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Are there well known probability distributions defined on a n-dimensional simplex besides the Dirichlet distribution where the variation of of each component doesn't vary as much when the mean of the component changes as in the Dirichlet distribution?

In the Dirichlet distribution, the variance changes too much when the mean changes between $(0, 1)$.

I'm thinking of something more like a multivariate normal distribution but defined on the $n$-dimensional simplex.

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As for the comment about changig variance: for a distribution which lives on $(0,1)$, when the mean gets close to one of the borders, the variance is bound to be small! Thats a fact of life. – kjetil b halvorsen Sep 15 '12 at 3:24

This is studied in compositional data analysis, there is a book by Aitchison. Define the simplex by $$S^n =\{(x_1, \dots,x_{n+1}) \in {\mathbb R}^{n+1} \colon x_1>0,\dots, x_{n+1}>0, \sum_{i=1}^{n+1} x_i=1\}.$$ Note that we use the index $n$ to indicate dimension! Define the geoemtric mean of an element of the simplex, $x$ as $\bar{x}$. Then we can define the logratio transformation (introduced by Aitchison) as $x=(x_1, \dots, x_{n+1}) \mapsto (\log(x_1/\bar{x}), \dots, \log(x_n/\bar{x})$. This transformation is onto ${\mathbb R}^n$, so have an inverse which I leave to you to calculate (There are also other versions of this transformation that can be used).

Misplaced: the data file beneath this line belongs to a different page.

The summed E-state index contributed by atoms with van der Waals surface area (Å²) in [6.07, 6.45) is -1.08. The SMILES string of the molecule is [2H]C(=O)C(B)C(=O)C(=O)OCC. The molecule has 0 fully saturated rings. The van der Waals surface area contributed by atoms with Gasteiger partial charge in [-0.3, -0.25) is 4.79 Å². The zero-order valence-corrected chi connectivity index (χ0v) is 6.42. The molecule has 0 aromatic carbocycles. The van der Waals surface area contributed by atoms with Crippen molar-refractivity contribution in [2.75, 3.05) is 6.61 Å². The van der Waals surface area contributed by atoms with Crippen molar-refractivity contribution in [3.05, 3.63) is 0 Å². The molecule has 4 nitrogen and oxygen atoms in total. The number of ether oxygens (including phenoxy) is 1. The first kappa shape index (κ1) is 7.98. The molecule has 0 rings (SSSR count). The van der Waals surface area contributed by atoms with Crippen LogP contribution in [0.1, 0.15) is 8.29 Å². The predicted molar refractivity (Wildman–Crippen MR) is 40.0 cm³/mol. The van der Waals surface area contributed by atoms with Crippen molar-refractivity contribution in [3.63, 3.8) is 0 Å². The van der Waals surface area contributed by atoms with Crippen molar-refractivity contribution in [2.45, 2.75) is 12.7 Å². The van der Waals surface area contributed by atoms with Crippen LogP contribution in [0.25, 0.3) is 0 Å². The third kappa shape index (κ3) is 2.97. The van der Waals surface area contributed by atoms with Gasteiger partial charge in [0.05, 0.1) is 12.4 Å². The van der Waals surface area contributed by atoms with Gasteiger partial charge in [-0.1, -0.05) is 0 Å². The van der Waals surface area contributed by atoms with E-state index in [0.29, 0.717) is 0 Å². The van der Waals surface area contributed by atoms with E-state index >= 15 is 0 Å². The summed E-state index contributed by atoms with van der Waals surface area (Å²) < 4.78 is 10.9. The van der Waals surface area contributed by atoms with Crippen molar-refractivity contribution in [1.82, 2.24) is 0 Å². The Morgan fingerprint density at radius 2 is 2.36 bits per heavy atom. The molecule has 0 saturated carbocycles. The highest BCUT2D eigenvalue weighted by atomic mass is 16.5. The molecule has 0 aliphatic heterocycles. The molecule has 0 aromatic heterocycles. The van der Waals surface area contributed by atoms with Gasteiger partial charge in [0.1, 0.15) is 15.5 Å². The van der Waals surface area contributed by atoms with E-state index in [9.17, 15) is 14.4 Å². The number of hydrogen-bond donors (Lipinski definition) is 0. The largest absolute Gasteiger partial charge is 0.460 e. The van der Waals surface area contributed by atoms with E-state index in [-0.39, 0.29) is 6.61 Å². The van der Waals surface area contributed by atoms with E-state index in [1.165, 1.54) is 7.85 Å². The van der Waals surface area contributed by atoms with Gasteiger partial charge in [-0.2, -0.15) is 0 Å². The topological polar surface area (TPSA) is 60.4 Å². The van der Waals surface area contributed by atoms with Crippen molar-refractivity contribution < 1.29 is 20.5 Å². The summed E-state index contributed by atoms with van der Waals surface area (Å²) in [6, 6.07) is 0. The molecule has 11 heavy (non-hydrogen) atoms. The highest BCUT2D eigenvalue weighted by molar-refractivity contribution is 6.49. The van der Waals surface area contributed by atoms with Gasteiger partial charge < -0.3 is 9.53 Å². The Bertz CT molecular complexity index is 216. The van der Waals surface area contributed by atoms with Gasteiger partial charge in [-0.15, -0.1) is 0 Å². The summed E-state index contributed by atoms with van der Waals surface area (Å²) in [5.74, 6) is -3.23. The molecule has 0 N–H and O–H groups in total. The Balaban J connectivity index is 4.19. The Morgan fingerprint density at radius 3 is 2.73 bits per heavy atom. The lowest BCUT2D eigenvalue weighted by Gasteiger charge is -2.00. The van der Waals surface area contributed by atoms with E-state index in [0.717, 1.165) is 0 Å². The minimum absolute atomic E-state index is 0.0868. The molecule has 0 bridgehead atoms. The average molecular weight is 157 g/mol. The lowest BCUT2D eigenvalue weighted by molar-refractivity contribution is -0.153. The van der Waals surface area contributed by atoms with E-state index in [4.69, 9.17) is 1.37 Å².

Now you can take a normal (or whatever) distribution defined on $\mathbb R^n$ and use this inverse transformation to define a distribution on the simplex.

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